As recently noted, the local real estate markets were very competitive in January. I had clients involved in two bidding wars during the month. They were quite different experiences.
Property #1 was in a premier location, with an excellent layout, but it needed a considerable amount of updating. The asking price was set rather low, and it attracted a lot of interest immediately. My clients liked the home, and agreed that the asking price was too low, so they quickly submitted an offer well over asking.
Property #2 was in good condition but had been on the market for a long time. The seller had done a price reduction about a month before, but still wasn’t seeing much interest despite the home being quite large and in a good location. Its challenge was that it had a big addition that gave it a non-traditional layout. My clients liked the home, but not the price. After being told that someone else had submitted a bid, they decided to make an offer below asking just in case their competition valued the home even lower than they did.
When people hear that there is a bidding war, they usually assume that the winning offer is above the asking price. That’s not always true. Sometimes a property can receive multiple offers with all of them below asking.
The key to navigating a bidding war is information and confidence. First, you have to have a strong understanding of the current value of the home. You need to know if the asking price is fair, too high, or too low. Next, you need to decide what the home is worth to you. Based on those two factors, you need to feel confident about the offer you submit.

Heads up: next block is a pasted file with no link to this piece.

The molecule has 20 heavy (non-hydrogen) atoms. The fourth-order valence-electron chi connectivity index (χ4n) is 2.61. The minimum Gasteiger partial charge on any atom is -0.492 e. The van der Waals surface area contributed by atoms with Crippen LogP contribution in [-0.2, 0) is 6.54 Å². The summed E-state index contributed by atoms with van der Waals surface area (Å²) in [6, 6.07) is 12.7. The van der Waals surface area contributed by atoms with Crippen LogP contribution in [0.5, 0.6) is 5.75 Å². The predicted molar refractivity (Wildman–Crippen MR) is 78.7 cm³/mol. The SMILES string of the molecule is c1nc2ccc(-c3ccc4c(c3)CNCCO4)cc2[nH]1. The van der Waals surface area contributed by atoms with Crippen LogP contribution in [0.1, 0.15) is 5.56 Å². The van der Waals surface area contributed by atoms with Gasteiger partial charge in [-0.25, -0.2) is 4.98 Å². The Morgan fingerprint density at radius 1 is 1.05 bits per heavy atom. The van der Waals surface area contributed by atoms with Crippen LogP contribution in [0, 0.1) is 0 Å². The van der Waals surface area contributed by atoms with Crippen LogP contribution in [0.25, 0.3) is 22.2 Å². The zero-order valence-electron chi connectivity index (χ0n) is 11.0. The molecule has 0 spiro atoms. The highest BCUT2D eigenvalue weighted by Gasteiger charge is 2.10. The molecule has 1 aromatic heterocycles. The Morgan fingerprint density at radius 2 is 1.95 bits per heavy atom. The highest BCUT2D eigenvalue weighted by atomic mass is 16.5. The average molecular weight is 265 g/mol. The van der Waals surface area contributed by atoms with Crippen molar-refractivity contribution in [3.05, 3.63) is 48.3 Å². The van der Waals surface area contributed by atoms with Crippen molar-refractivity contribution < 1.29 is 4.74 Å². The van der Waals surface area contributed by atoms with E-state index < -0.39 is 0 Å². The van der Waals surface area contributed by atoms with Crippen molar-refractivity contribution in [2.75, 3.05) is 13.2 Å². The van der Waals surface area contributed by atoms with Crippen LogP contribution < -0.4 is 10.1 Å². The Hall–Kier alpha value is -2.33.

Buyers only get one shot in a bidding war. If they win, they need to feel they paid a fair price. If they lose, they can’t have any regrets about their offer. The best way to gain that confidence is to pay close attention to the market, and learn about the pricing environment. Having a knowledgeable real estate agent on your team can help quite a bit, but you need to be paying attention to the market too. Buying a home is a team effort, and that’s especially true during a bidding war.
So, which property do you think my clients have under contract, property #1 or property #2?